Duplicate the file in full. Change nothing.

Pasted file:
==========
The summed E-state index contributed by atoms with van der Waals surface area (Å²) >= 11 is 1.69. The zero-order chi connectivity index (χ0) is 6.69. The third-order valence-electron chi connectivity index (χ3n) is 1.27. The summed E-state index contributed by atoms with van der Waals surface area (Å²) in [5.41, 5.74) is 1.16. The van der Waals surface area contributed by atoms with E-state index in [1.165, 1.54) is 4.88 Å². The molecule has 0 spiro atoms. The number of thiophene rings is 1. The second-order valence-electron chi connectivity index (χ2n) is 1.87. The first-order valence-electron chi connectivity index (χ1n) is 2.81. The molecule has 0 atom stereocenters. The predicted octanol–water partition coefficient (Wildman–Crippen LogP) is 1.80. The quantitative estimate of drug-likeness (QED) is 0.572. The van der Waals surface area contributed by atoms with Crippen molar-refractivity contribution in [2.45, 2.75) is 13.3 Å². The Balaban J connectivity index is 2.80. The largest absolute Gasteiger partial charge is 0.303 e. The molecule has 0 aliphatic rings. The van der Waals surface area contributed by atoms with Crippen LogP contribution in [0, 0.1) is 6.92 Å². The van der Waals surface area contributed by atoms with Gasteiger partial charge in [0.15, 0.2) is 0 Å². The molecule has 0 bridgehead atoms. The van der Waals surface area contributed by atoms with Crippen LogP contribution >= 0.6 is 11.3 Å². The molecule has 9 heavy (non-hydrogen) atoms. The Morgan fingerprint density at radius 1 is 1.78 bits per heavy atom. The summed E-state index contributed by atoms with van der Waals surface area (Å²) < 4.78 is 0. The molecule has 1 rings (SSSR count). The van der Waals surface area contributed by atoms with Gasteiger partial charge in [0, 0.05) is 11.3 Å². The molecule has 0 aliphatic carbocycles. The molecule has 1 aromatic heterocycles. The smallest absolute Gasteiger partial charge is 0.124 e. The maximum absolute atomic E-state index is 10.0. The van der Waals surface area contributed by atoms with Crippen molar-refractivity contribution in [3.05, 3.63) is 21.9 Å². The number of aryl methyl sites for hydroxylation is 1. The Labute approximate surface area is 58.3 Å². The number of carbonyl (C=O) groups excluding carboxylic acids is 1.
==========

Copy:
The summed E-state index contributed by atoms with van der Waals surface area (Å²) >= 11 is 1.69. The zero-order chi connectivity index (χ0) is 6.69. The third-order valence-electron chi connectivity index (χ3n) is 1.27. The summed E-state index contributed by atoms with van der Waals surface area (Å²) in [5.41, 5.74) is 1.16. The van der Waals surface area contributed by atoms with E-state index in [1.165, 1.54) is 4.88 Å². The molecule has 0 spiro atoms. The number of thiophene rings is 1. The second-order valence-electron chi connectivity index (χ2n) is 1.87. The first-order valence-electron chi connectivity index (χ1n) is 2.81. The molecule has 0 atom stereocenters. The predicted octanol–water partition coefficient (Wildman–Crippen LogP) is 1.80. The quantitative estimate of drug-likeness (QED) is 0.572. The van der Waals surface area contributed by atoms with Crippen molar-refractivity contribution in [2.45, 2.75) is 13.3 Å². The Balaban J connectivity index is 2.80. The largest absolute Gasteiger partial charge is 0.303 e. The molecule has 0 aliphatic rings. The van der Waals surface area contributed by atoms with Crippen LogP contribution in [0, 0.1) is 6.92 Å². The van der Waals surface area contributed by atoms with Gasteiger partial charge in [0.15, 0.2) is 0 Å². The molecule has 0 bridgehead atoms. The van der Waals surface area contributed by atoms with Crippen LogP contribution >= 0.6 is 11.3 Å². The molecule has 9 heavy (non-hydrogen) atoms. The Morgan fingerprint density at radius 1 is 1.78 bits per heavy atom. The summed E-state index contributed by atoms with van der Waals surface area (Å²) < 4.78 is 0. The molecule has 1 rings (SSSR count). The van der Waals surface area contributed by atoms with Gasteiger partial charge in [0, 0.05) is 11.3 Å². The molecule has 0 aliphatic carbocycles. The molecule has 1 aromatic heterocycles. The smallest absolute Gasteiger partial charge is 0.124 e. The maximum absolute atomic E-state index is 10.0. The van der Waals surface area contributed by atoms with Crippen molar-refractivity contribution in [3.05, 3.63) is 21.9 Å². The number of aryl methyl sites for hydroxylation is 1. The Labute approximate surface area is 58.3 Å². The number of carbonyl (C=O) groups excluding carboxylic acids is 1.